As a result of numerous customer requests, and the ever increasing number of marketing reports heralding video as the must-have marketing tool, we feel it is passed time that we demystify some of the complexity around Video localization.
With the latest PEW Internet Report showing that 72% of adult internet users in the US have watched videos on video sharing sites, like Youtube and Vimeo; the need for having your content available in video format has never been greater.
We will now focus on the options available to the proud owner of video content, wishing to increase their market reach and get their message to the maximum number of potential customers. There are two obvious ways of modifying the video content to make it accessible to an international audience; complete re-recording of the Voice over in the native language of the target market plus recreation of any images containing text, or simply adding translated subtitles/captions to the existing video.
Obviously a complete re-recording of the voice content in the target language, coupled with a re-editing of all images to replace English source text with target language, is a time consuming, and somewhat expensive undertaking. This approach leads to very high quality localized content that will appeal to the target market.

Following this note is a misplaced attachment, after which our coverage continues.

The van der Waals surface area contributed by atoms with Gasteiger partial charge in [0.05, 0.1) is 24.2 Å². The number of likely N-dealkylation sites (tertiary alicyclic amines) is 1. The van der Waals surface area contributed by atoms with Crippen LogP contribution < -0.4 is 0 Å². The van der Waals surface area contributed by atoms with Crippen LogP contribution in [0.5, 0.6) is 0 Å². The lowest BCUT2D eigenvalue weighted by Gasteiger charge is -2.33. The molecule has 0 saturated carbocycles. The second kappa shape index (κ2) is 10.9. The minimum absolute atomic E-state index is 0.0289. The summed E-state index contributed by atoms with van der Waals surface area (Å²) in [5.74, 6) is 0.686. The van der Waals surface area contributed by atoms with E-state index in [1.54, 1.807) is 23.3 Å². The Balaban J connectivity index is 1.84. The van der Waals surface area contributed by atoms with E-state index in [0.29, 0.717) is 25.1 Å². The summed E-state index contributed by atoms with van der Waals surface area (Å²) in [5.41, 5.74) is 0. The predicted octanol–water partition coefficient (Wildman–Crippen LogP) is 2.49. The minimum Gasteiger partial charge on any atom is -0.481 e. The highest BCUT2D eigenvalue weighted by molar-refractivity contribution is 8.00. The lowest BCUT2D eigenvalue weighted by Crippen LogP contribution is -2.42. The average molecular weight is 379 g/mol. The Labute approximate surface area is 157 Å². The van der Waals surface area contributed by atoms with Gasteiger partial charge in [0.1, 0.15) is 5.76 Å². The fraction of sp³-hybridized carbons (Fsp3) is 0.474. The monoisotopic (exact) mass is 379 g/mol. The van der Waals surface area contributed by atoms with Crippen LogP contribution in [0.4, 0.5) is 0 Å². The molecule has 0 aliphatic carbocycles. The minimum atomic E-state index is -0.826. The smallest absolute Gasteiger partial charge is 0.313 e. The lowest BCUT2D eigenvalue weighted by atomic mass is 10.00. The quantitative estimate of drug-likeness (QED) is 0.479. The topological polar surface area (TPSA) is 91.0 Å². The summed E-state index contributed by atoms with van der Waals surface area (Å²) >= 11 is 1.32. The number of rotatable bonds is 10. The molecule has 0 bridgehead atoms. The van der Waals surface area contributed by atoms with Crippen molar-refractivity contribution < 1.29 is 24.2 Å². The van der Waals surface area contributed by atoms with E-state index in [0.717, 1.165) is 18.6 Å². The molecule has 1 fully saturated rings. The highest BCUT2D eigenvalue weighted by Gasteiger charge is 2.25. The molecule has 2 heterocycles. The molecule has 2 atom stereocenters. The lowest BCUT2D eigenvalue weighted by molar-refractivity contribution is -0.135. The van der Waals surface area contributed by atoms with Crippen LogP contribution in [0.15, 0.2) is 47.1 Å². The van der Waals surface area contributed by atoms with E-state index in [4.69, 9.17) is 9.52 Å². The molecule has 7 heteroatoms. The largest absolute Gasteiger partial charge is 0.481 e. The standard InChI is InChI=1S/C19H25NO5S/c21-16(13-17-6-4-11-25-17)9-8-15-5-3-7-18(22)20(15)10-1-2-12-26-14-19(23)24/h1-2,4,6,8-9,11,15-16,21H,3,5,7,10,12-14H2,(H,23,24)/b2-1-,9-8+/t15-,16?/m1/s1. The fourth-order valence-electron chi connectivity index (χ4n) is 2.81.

The second approach, although producing an end result inferior to the above, does enable the core message to reach the intended market, with a minimum of effort and cost. By simply adding localized subtitles to your content you can quickly and easily make your video accessible to the vast majority of non-English speakers using the Internet. This easy access approach is the one we will concentrate on for the rest of this article.
Step one of localizing your video is always to create a transcript of the video. A transcript is basically a text file of the spoken and written content in the video. This text file can be uploaded to video sharing sites like Youtube, where Youtube’s Automatic Timing feature, will create captions/subtitles that are timed with the video, and output an .SBV or .SRT file.
We would recommend keeping your captions files as .SBV or .SRT, either can be edited with standard text editors and Youtube supports the basic version of both for upload and download.
Once you have created your .SBV file, give your captioned video a once over and make sure that everything lines up, as it should. Finally, after you have checked your English language caption file, you can now upload it directly as SBV, or SRT, to you localization vendor, like Tethras and order translated SRT or SBV files for direct download. The timing will be maintained during translation and once complete the translated captions can be directly uploaded to your video on Youtube.
For a detailed step-by-step explanation on translating your YouTube video, please check out our Video KnowledgeBase.